French centre-right wants Sarkozy re-election despite legal woes-poll
PARIS, July 17
PARIS, July 17 (Reuters) - A clear majority of French centre-right voters want former president Nicolas Sarkozy to seek re-election in 2017 and his support has grown despite legal troubles facing him and his party, an opinion survey showed on Thursday.
The Ifop poll published by the Atlantico news web site showed that 60 percent of UMP opposition party supporters want Sarkozy, who lost a re-election bid to Socialist President Francois Hollande in 2012, to try again in 2017.
Sarkozy's support has risen by 10 percentage points since early May. The poll was conducted after Sarkozy was placed under formal investigation in early July on suspicion that he tried to influence magistrates examining his 2007 election campaign finances.
The UMP itself is in the midst of a legal inquiry into whether party officials used its books to cover up millions of euros of overspending on Sarkozy's 2012 election campaign.
Sarkozy has denied all wrongdoing in both cases.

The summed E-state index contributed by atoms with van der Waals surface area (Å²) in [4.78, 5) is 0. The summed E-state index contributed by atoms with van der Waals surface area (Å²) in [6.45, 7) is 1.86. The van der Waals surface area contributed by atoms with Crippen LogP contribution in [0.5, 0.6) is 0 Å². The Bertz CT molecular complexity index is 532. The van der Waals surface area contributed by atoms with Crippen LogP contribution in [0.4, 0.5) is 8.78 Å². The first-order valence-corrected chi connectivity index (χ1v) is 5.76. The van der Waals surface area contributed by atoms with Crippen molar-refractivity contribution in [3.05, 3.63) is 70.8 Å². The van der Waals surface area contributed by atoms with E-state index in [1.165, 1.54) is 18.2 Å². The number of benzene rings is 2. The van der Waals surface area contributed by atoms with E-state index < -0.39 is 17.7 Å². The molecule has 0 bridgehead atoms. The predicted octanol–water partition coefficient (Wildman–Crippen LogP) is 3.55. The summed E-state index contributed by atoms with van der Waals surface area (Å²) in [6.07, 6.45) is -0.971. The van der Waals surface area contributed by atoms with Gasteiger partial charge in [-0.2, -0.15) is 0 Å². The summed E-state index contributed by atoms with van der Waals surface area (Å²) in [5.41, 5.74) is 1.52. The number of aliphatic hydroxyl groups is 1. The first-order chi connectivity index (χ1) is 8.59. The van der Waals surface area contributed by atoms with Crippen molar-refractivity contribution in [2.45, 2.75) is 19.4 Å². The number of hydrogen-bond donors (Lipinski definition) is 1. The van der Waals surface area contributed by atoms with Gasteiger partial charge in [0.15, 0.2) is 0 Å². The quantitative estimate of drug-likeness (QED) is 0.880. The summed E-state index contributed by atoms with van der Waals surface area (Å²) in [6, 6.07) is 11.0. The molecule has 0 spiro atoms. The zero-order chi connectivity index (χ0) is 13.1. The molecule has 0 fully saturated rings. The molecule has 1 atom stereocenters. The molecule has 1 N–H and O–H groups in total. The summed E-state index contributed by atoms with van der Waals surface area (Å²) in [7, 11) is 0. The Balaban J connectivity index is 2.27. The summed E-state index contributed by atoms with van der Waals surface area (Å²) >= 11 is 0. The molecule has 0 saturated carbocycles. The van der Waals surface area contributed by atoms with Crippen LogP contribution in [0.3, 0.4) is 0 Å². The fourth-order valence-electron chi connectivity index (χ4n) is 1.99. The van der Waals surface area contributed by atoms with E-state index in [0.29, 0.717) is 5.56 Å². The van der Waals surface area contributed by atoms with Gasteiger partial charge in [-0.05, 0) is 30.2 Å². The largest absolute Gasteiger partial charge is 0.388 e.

"Far from weakening Sarkozy, they (legal woes) have reinforced his domination over his camp, as if a large majority of UMP voters were standing behind the man they see as a last resort," said Ifop analyst Jerome Fourquet, referring to the 2017 presidential vote.
The UMP, rocked this month by an audit which revealed an 80-million-euro funding shortfall, is due to choose a new leader at a congress scheduled for November, with ex-prime minister Alain Juppe expected to bid for the post.
But while Juppe is popular with UMP voters, only 18 percent said they wanted to see him run for president.
While Sarkozy has low approval scores with left-wing voters, his support has deepened on the centre-right due to frustration with Hollande - the most unpopular French president since World War two - and the sense he may be the right's best bet in 2017.
Sarkozy has said he will make his intentions known with regard to the election in early September.
Ifop questioned 336 UMP sympathisers between July 10 and 16. (Reporting by Nicholas Vinocur; Editing by Mark Heinrich)